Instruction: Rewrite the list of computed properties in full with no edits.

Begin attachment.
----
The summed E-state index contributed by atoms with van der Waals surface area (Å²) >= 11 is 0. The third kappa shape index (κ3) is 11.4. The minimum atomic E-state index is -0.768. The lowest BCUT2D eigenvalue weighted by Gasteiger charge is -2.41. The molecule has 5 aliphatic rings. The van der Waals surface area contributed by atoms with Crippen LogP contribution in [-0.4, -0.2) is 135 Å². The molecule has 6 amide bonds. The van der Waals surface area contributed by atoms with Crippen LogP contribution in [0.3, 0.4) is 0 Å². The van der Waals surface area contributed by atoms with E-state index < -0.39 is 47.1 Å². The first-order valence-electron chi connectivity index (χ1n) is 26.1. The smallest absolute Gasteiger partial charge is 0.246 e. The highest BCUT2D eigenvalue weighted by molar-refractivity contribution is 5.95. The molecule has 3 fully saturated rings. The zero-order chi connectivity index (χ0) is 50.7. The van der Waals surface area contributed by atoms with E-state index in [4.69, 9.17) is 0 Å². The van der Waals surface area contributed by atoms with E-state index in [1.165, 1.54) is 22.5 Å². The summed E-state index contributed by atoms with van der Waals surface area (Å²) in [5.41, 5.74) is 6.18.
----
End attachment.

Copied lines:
The summed E-state index contributed by atoms with van der Waals surface area (Å²) >= 11 is 0. The third kappa shape index (κ3) is 11.4. The minimum atomic E-state index is -0.768. The lowest BCUT2D eigenvalue weighted by Gasteiger charge is -2.41. The molecule has 5 aliphatic rings. The van der Waals surface area contributed by atoms with Crippen LogP contribution in [-0.4, -0.2) is 135 Å². The molecule has 6 amide bonds. The van der Waals surface area contributed by atoms with Crippen LogP contribution in [0.3, 0.4) is 0 Å². The van der Waals surface area contributed by atoms with E-state index < -0.39 is 47.1 Å². The first-order valence-electron chi connectivity index (χ1n) is 26.1. The smallest absolute Gasteiger partial charge is 0.246 e. The highest BCUT2D eigenvalue weighted by molar-refractivity contribution is 5.95. The molecule has 3 fully saturated rings. The zero-order chi connectivity index (χ0) is 50.7. The van der Waals surface area contributed by atoms with E-state index in [4.69, 9.17) is 0 Å². The van der Waals surface area contributed by atoms with E-state index in [1.165, 1.54) is 22.5 Å². The summed E-state index contributed by atoms with van der Waals surface area (Å²) in [5.41, 5.74) is 6.18.